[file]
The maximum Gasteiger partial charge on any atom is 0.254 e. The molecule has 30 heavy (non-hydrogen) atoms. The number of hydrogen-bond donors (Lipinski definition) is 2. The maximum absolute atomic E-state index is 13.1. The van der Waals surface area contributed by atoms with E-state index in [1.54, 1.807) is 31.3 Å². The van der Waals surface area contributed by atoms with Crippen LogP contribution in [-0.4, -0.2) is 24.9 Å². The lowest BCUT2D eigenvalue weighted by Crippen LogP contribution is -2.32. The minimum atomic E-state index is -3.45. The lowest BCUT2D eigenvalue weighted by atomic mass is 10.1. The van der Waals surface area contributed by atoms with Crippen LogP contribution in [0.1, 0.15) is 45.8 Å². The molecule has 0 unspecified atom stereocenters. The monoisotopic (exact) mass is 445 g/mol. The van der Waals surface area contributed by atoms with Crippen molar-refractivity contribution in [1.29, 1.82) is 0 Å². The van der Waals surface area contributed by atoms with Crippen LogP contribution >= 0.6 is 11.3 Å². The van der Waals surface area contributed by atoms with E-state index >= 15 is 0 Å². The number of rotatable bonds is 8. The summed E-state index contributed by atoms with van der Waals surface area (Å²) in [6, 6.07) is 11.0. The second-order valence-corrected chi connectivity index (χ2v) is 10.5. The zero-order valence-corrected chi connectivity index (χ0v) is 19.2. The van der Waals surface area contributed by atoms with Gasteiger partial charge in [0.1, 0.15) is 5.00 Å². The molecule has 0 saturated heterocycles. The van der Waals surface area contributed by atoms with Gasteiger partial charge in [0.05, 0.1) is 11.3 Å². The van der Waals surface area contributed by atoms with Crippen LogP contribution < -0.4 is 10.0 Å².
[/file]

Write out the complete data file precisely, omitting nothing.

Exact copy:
The maximum Gasteiger partial charge on any atom is 0.254 e. The molecule has 30 heavy (non-hydrogen) atoms. The number of hydrogen-bond donors (Lipinski definition) is 2. The maximum absolute atomic E-state index is 13.1. The van der Waals surface area contributed by atoms with E-state index in [1.54, 1.807) is 31.3 Å². The van der Waals surface area contributed by atoms with Crippen LogP contribution in [-0.4, -0.2) is 24.9 Å². The lowest BCUT2D eigenvalue weighted by Crippen LogP contribution is -2.32. The minimum atomic E-state index is -3.45. The lowest BCUT2D eigenvalue weighted by atomic mass is 10.1. The van der Waals surface area contributed by atoms with Crippen LogP contribution in [0.1, 0.15) is 45.8 Å². The molecule has 0 unspecified atom stereocenters. The monoisotopic (exact) mass is 445 g/mol. The van der Waals surface area contributed by atoms with Crippen molar-refractivity contribution in [1.29, 1.82) is 0 Å². The van der Waals surface area contributed by atoms with Crippen LogP contribution >= 0.6 is 11.3 Å². The van der Waals surface area contributed by atoms with E-state index >= 15 is 0 Å². The number of rotatable bonds is 8. The summed E-state index contributed by atoms with van der Waals surface area (Å²) in [6, 6.07) is 11.0. The second-order valence-corrected chi connectivity index (χ2v) is 10.5. The zero-order valence-corrected chi connectivity index (χ0v) is 19.2. The van der Waals surface area contributed by atoms with Gasteiger partial charge in [0.1, 0.15) is 5.00 Å². The molecule has 0 saturated heterocycles. The van der Waals surface area contributed by atoms with Gasteiger partial charge in [0.05, 0.1) is 11.3 Å². The van der Waals surface area contributed by atoms with Crippen LogP contribution < -0.4 is 10.0 Å².